Happy to return to Scotland for another DCI Karen Pirie procedural, I look to Val McDermid, whose storytelling is second to none. In a jam-packed story with more twists that even I could have predicted, McDermid spins a tale that will keep readers guessing throughout. When a body is fished out of the water, a call to the local police brings DS Daisy Mortimer to the scene. After checking for identification, DS Mortimer learns that the victim appears to be a French citizen and begins her inquiries. The plot thickens when she learns that the man was not Paul Allard, as previously thought, but James Auld. Things take an even more interesting turn when Auld is known to be the prime suspect in his brother’s death, a high-ranking bureaucrat at the Scottish Office in London. All this sounds like a case for the Historic Cases Unit and DCI Karen Pirie. As she tries to sort out her complicated personal life, DCI Pirie is called to consult on another case, one where skeletal remains were found in the back of a camper van of a woman who died in an accident a few years before. While she seeks to put all the pieces together there, DCI Pirie is handed the Allard/Auld case and agrees to work alongside DS Mortimer. The case sees them head to Paris to get a little background on the victim, where they learn that Auld had been living off the radar after tiring of all the accusations back home. After discovering some photographs that do not make sense, Pirie and Mortimer return to Scotland and work the case from that angle, touching base with the victim’s former sister-in-law. While this is taking place, the bones in the other investigation are seemingly identified and the case takes a turn towards a commune where the victim and her girlfriend spent some time, though they are said to have left while they were both alive and well. Rumours swirl around that there could have been a case of presumed identity, but the facts are still too circumstantial at this point. While Pirie and Mortimer work the Auld case, DC Jason Murray handles the skeleton case and chases down a lead on his own. With both cases gaining momentum, a twist or two will leave all those involved wondering what they might have missed and how two killers could get away with murder. A formidable addition to the series that kept me wanting more with each chapter. Recommended to those who are fans of Val McDermid and this series, as well as those who love a good police procedural.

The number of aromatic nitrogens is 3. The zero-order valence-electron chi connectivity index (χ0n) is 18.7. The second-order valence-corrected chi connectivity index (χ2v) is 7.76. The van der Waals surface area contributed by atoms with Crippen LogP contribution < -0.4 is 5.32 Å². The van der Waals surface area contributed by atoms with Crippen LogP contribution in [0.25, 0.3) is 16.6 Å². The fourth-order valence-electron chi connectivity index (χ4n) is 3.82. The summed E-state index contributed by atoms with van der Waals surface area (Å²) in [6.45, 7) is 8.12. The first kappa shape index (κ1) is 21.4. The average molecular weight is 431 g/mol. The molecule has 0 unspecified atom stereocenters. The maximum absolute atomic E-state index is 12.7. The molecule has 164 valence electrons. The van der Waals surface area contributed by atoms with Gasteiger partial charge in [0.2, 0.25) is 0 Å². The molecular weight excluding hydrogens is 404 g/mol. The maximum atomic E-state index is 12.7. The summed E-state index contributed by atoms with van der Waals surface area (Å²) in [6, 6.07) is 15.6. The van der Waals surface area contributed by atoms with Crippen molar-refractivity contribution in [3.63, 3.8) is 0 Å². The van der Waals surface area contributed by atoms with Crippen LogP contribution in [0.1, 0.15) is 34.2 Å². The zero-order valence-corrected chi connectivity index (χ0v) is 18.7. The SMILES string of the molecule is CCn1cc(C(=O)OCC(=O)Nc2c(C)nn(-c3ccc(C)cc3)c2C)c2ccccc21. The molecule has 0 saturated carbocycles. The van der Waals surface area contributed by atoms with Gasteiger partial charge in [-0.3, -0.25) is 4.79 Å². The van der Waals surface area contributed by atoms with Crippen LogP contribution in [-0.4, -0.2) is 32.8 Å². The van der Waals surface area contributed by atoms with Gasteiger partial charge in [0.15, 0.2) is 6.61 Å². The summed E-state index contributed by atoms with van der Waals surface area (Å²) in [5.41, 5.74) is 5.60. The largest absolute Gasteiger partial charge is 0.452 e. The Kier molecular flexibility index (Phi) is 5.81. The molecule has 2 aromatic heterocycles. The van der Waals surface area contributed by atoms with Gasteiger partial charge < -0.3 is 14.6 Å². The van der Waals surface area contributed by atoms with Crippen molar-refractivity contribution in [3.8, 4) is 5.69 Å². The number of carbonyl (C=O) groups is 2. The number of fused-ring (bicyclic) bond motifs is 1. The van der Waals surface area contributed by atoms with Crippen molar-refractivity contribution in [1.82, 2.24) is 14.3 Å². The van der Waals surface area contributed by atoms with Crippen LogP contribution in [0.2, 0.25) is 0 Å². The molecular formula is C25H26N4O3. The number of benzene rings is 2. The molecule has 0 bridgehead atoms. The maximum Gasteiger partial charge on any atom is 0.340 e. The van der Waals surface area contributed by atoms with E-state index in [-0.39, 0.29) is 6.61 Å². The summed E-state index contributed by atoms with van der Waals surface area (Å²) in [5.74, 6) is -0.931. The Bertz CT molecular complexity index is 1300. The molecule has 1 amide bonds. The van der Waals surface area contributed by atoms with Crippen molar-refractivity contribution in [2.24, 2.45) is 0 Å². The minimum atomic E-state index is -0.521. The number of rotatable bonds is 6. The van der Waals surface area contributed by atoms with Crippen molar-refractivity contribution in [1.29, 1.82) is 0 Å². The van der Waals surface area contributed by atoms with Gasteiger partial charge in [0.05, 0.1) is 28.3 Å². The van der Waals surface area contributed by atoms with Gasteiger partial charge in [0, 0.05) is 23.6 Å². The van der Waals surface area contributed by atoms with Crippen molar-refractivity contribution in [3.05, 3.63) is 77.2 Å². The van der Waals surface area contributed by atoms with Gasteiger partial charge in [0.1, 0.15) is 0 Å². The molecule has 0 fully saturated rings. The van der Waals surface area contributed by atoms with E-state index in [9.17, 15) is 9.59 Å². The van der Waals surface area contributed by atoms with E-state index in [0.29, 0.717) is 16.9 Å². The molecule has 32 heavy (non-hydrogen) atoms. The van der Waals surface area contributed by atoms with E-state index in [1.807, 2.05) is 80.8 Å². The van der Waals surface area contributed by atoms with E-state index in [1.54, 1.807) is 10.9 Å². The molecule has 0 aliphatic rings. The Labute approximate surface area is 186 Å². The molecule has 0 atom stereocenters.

When it comes to reading novels by Val McDermid, the reader must make a pledge to stick it out until the end. This is not only because her books are long, but there is so much going on that it is not until the last chapter that all finally comes together. DCI Karen Pirie returns for her sixth case and she has not lost any of her lustre since the series started. Still trying to find the balance between work and personal life, Pirie struggles to make the pieces come together. Her personal life is strained throughout the book, which is revealed in moments when the action is less intense. However, she doesn’t let this deter her from cracking on and getting to the heart of the cases before her. Pirie may be work focussed, but she is not one to miss the small things, which help solve crimes and keep the Historic Cases Unit on the map. The addition of DS Daisy Mortimer was key to this novel’s success. A great cop in her own right, Mortimer is learning from the best when she is paired with Pirie. The reader sees a great deal of her work ethic in the novel, with glimpses of personal backstory. One can only wonder if Mortimer will make her way over to Historic Cases, as she seems keen to be where the ‘real action’ tends to find itself. The handful of other characters add a wonderful depth to the story and kept me reading, if only to see how some of them would develop throughout the tale. McDermid mixes the Scottish flavouring of this novel with a few other locales and creates the perfect mix, with characters to match. The story itself was captivating and held my attention throughout. McDermid is able to write in such a way that both cases receive much attention and neither pushes the other out of the way. With a number of key twists, the story moves in directions one might not have first presumed, which only adds to the mystery and wonderment as the reader delves deeper. A sprinkling of politics, the art world, and even some international travel all keep the story full of action until the final reveal. I can only hope there is more DCI Pirie to come, as this was surely one of the best police procedurals I have read in a long while.